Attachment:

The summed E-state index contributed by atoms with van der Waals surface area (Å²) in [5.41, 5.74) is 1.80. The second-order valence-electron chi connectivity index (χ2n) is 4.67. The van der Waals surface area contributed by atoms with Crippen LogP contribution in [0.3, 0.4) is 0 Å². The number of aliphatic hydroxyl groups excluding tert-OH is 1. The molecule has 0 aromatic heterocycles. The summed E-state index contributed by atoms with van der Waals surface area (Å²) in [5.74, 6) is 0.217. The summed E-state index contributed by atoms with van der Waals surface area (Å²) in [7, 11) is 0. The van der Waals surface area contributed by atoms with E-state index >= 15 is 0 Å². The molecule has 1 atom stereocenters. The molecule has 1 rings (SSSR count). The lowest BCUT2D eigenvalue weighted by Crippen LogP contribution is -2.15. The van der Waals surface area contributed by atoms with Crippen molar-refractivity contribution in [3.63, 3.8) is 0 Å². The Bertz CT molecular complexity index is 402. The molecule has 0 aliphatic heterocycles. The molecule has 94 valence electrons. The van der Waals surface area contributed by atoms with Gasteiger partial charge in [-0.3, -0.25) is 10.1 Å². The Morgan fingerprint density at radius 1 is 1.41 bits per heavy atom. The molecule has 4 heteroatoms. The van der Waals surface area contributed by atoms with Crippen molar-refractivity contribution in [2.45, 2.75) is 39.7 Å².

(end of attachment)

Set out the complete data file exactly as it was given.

The summed E-state index contributed by atoms with van der Waals surface area (Å²) in [5.41, 5.74) is 1.80. The second-order valence-electron chi connectivity index (χ2n) is 4.67. The van der Waals surface area contributed by atoms with Crippen LogP contribution in [0.3, 0.4) is 0 Å². The number of aliphatic hydroxyl groups excluding tert-OH is 1. The molecule has 0 aromatic heterocycles. The summed E-state index contributed by atoms with van der Waals surface area (Å²) in [5.74, 6) is 0.217. The summed E-state index contributed by atoms with van der Waals surface area (Å²) in [7, 11) is 0. The van der Waals surface area contributed by atoms with E-state index >= 15 is 0 Å². The molecule has 1 atom stereocenters. The molecule has 1 rings (SSSR count). The lowest BCUT2D eigenvalue weighted by Crippen LogP contribution is -2.15. The van der Waals surface area contributed by atoms with Crippen molar-refractivity contribution in [3.63, 3.8) is 0 Å². The Bertz CT molecular complexity index is 402. The molecule has 0 aliphatic heterocycles. The molecule has 94 valence electrons. The van der Waals surface area contributed by atoms with Gasteiger partial charge in [-0.3, -0.25) is 10.1 Å². The Morgan fingerprint density at radius 1 is 1.41 bits per heavy atom. The molecule has 4 heteroatoms. The van der Waals surface area contributed by atoms with Crippen molar-refractivity contribution in [2.45, 2.75) is 39.7 Å².